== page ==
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Nose Bump After Spreader Graft Was Inserted

My doctor gives me no answers, Like I said my doctor spends about one minute with me and leaves the room quick. He wants me back in 3 months. He stated, "You have a bit of a knot here. Hopefully, it will go down, but if it doesn't, we'll file it down." Is that normal, and do you think the bump will go down on its own? What causes it?

Doctor Answers (6)

Spreader grafts - post op Problems

+2

You paid a lot of money for your surgery, I am sure. Surgery not only includes the pre-op preparation with the physician, the surgery itself, and I feel just as importantly the post op care and addressing of the patient's concerns. Insist that your doctor spend time with you to explain why they feel the problem has occured and not brush you off! I feel that a patient's post operative state of mind is critical in the perception of how the doctor himself/herself has addressed the surgery as well as the post op care. If he/she is rushing you through your post op follow ups and doesn't have the time for you, then many patient's wonder did he spend enough time on my procedure. I find that a few extra minutes with a patient pre and post operatively allays fears, decreases anxieties, and helps the patient to better participate in their post op care and certainly to trust the doctor. Bumps happen to everyone; how they are handled by the doctor can retain a patient or chase them elsewhere. I don't think that most patients expect perfection from their surgeons. They expect them to respect their concerns and let the patient know when things haven't quite gone as planned and what the future will hold.


Philadelphia Plastic Surgeon
5.0 out of 5 stars 7 reviews

Bump after spreader grafts

+2

It is not terribly uncommon to have a small bump or irregularity on the dorsum of the nose after a rhinoplasty. These may disappear on their own and if they don't they can easily be rasped down. With the use of spreader grafts, sometimes a small piece of cartilage can protrude a bit and cause this. i wouldn't worry too much about this and would wait for at least six months to see if ti disappears. Good luck!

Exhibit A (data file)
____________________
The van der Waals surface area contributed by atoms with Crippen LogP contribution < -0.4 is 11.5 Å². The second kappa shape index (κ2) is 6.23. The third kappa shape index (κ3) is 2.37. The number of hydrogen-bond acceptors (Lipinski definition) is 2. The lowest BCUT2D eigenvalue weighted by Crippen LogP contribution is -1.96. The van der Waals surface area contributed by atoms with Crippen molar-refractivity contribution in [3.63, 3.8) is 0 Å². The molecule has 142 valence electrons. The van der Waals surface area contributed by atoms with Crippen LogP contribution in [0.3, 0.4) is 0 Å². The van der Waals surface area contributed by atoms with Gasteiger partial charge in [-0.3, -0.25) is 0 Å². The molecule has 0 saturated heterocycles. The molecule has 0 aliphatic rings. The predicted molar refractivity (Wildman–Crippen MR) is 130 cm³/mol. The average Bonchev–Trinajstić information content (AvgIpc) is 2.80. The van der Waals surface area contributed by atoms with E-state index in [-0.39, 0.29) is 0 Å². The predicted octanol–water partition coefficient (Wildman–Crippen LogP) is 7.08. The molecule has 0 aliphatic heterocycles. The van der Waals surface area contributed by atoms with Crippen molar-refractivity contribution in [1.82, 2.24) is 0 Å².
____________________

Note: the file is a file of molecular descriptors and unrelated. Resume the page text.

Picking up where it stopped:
Andres Gantous, MD
Toronto Facial Plastic Surgeon
5.0 out of 5 stars 10 reviews

Bump after spreader grafts can be caused by a number of factors

+1

Hello Roccol,

Thank you for the question.  A bump or hump on the bridge of the nose after spreader grafts can be caused by swelling, a piece of cartilage or bone from the dorsum being reduced, or from the spreader grafts being too high or irregular.  Discuss with your plastic surgeon about the timing of repair if needed.  Obviously swelling will go down and if this is the case the bump will go away on its own.  The other two options will likely require a revision.

All the best,

Dr. Remus Repta

Remus Repta, MD
Scottsdale Plastic Surgeon
5.0 out of 5 stars 91 reviews

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Spreader grafts can shift, move, or migrate from their original position

+1

Occasionally, spreader grafts can shift, move, or migrate from their original position and can be seen and palpated along the bridge of the nose if they ride upward towards the skin. This will give the appearance of a small bump on the nose. If this is occurring, the graft should be removed and reinserted into its normal anatomical pocket through a revision rhinoplasty.

William Portuese, MD
Seattle Facial Plastic Surgeon
5.0 out of 5 stars 56 reviews

Don't worry about your Rhinoplasty result

+1

Your doctor is saying all the right things; only he should spend more time to alleviate your fears. The spreader graft can cause a bump if slightly displaced - which can be the result of scarring. Treatment should be to rasp it down when the swelling has resolved. 

Good Luck!

Robert M. Freund, MD
New York Plastic Surgeon
4.5 out of 5 stars 18 reviews

Bump after spreader graft placement

+1

Slight bumps and lumps occur about 5% of the time in rhinoplasty even in the best of hands.  It isn't a big deal to have to file something down after the procedure.  Be patient though.  It is wise to wait at least 6 months and maybe longer if it is improving. 

Edward Buckingham, MD
Austin Facial Plastic Surgeon
5.0 out of 5 stars 31 reviews

These answers are for educational purposes and should not be relied upon as a substitute for medical advice you may receive from your physician. If you have a medical emergency, please call 911. These answers do not constitute or initiate a patient/doctor relationship.